Más contenido relacionado




  1. Redox Titrations Archana.K
  2. Introduction  Oxidation-reduction reactions are reactions in which electrons are transferred from one reactant to another reactant.  Oxidation is defined as the loss of electrons  Reduction as the gain of electrons.  They must occur simultaneously, when a substance gives up electrons,  There must be another substance to receive them  The first substance is oxidized and the other is reduced  Substances which lose electrons are reducing agents or reductants  Those which gain electrons are oxidising agents or oxidants. LEO the lion says GER
  3.  Electrons carry negative charge  So more numbers of electrons more negative charge  Example:  Na + cl = Nacl  (no charge) (no charge) (Na⁺ cl⁻)  Na donates electron Cl Receives electrons  Sodium is reducing and cl is oxidising  As Na is losing electrons the negative charge decreases and converts to positive +  Cl is receiving electrons so more negative charge as more electrons are adding. How?
  4.  No reaction can happen in half  If there is reduction there should be oxidation.  Half reactions:  Na + cl = Nacl  How to write half reactions…let’s see..  For chloride Cl + e⁻ = cl⁻  For sodium can we write like this. Let’s see..  Na - e⁻ = Na⁺ Something is not right here…can you guess?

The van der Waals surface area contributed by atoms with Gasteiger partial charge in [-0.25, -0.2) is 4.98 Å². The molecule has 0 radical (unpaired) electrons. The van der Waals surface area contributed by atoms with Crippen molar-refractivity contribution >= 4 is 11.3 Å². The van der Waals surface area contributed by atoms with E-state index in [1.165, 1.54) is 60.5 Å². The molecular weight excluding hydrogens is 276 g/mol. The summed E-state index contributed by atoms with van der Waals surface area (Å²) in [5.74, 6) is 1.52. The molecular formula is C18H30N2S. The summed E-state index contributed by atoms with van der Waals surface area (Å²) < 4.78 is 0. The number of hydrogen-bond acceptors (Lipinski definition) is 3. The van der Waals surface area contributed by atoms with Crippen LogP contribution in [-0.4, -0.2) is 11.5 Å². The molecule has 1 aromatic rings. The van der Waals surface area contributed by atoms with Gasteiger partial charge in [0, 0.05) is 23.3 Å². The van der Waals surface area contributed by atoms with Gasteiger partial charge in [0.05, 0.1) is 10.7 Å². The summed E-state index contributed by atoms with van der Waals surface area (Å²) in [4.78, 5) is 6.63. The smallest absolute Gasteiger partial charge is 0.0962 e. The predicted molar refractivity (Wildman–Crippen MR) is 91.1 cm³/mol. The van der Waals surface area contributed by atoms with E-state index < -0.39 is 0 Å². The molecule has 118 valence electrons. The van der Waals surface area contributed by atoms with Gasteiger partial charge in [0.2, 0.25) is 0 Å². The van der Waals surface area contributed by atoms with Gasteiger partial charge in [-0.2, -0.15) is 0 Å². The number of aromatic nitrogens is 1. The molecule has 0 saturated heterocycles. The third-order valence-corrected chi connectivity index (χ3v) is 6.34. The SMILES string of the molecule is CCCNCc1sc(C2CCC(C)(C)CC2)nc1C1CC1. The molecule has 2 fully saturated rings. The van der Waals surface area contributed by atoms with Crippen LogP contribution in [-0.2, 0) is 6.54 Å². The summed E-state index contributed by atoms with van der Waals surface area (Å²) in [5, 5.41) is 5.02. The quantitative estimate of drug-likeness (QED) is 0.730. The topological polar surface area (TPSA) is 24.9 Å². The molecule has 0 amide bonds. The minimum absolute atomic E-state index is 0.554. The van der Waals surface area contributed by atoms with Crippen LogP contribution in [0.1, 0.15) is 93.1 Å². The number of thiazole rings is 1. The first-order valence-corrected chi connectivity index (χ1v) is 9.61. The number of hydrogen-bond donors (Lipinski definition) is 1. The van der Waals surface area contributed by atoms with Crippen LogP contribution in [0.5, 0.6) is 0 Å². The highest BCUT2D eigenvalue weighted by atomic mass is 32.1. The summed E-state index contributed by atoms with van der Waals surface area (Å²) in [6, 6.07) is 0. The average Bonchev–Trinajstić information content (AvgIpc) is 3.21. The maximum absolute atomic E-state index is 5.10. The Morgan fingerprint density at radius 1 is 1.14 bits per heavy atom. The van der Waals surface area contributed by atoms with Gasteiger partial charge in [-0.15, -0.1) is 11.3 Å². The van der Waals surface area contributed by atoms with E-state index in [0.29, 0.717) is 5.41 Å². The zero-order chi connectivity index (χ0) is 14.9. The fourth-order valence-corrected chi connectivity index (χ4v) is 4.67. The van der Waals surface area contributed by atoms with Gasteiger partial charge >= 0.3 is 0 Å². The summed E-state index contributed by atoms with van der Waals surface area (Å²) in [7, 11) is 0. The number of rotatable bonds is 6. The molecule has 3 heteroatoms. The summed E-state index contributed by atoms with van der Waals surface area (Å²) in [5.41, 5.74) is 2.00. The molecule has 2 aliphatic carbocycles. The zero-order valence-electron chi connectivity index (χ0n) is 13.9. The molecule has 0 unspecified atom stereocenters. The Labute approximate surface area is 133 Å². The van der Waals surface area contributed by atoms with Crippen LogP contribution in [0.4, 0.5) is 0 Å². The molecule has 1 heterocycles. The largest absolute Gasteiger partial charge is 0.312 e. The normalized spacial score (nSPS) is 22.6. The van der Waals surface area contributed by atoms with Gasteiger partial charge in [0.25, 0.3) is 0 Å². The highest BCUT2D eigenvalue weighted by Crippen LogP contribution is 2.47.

5.  Exactly…….  Is there any “-” symbol in a reaction phase…  No…..  So how to write the half reaction then?  Ok here we go…..  Na Na⁺ + e⁻  Here the reaction conveys the same information as it is donating electrons.  Na Na⁺ + e⁻  cl + e⁻ cl⁻  Na + cl Na⁺cl⁻ (Nacl)
  6. Trick question K⁺ + cl⁻ = Kcl IS THIS A REDOX REACTION??? YES / NO?
  7. Oxidation Number  The oxidation number is basically the count of electrons that atoms in a molecule can share  Rules:  Elements by itself = 0 eg: Ag  Group 1A = always +1  Group 2A = always +2  Halogens = usually -1, positive with oxygen  Monoatomic ion = ion charge is the oxidation number (cl⁻, cu²⁺)  H = +1 with nonmetals (oxygen, carbon) -1 with metals (cu, iron)  o = usually -2 -1 in peroxide  F = always -1  sum of oxidation number for a neutral compound = 0  sum of oxidation number for a polyatomic ion = ion charge
  8.  Oxidising agent  A substance that tends to bring about oxidation by being reduced and gaining electrons.  Na + cl = Nacl  Chlorine is reducing by gaining electrons but it is an oxidising agent  Cl + e⁻ = cl⁻  Reducing agent  A substance that tends to bring about reduction by being oxidized and losing electrons.  Sodium is oxidising by loosing electrons but is a reducing agent  Na Na⁺ + e⁻